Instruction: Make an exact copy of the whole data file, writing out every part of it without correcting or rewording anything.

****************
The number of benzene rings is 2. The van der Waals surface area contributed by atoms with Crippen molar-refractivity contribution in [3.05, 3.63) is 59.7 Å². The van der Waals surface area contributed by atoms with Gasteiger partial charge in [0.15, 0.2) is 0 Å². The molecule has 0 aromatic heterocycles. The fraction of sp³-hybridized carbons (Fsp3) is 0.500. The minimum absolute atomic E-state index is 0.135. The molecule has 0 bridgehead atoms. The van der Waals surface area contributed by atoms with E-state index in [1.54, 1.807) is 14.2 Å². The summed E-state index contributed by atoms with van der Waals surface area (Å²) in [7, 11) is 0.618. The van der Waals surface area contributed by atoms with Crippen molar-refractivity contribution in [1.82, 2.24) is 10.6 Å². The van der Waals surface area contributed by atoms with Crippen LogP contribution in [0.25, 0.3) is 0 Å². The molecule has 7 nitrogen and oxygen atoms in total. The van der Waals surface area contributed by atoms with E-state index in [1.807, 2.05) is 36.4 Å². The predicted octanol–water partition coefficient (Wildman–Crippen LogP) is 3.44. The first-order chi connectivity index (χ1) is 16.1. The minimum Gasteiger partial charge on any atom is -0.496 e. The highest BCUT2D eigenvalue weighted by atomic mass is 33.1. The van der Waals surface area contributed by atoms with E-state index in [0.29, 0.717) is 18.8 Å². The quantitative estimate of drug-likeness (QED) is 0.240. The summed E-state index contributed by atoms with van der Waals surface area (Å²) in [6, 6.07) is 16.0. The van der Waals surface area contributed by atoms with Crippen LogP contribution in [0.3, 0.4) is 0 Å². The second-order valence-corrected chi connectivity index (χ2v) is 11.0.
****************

The number of benzene rings is 2. The van der Waals surface area contributed by atoms with Crippen molar-refractivity contribution in [3.05, 3.63) is 59.7 Å². The van der Waals surface area contributed by atoms with Gasteiger partial charge in [0.15, 0.2) is 0 Å². The molecule has 0 aromatic heterocycles. The fraction of sp³-hybridized carbons (Fsp3) is 0.500. The minimum absolute atomic E-state index is 0.135. The molecule has 0 bridgehead atoms. The van der Waals surface area contributed by atoms with E-state index in [1.54, 1.807) is 14.2 Å². The summed E-state index contributed by atoms with van der Waals surface area (Å²) in [7, 11) is 0.618. The van der Waals surface area contributed by atoms with Crippen molar-refractivity contribution in [1.82, 2.24) is 10.6 Å². The van der Waals surface area contributed by atoms with Crippen LogP contribution in [0.25, 0.3) is 0 Å². The molecule has 7 nitrogen and oxygen atoms in total. The van der Waals surface area contributed by atoms with E-state index in [1.807, 2.05) is 36.4 Å². The predicted octanol–water partition coefficient (Wildman–Crippen LogP) is 3.44. The first-order chi connectivity index (χ1) is 16.1. The minimum Gasteiger partial charge on any atom is -0.496 e. The highest BCUT2D eigenvalue weighted by atomic mass is 33.1. The van der Waals surface area contributed by atoms with E-state index in [0.29, 0.717) is 18.8 Å². The quantitative estimate of drug-likeness (QED) is 0.240. The summed E-state index contributed by atoms with van der Waals surface area (Å²) in [6, 6.07) is 16.0. The van der Waals surface area contributed by atoms with Crippen LogP contribution in [0.3, 0.4) is 0 Å². The second-order valence-corrected chi connectivity index (χ2v) is 11.0.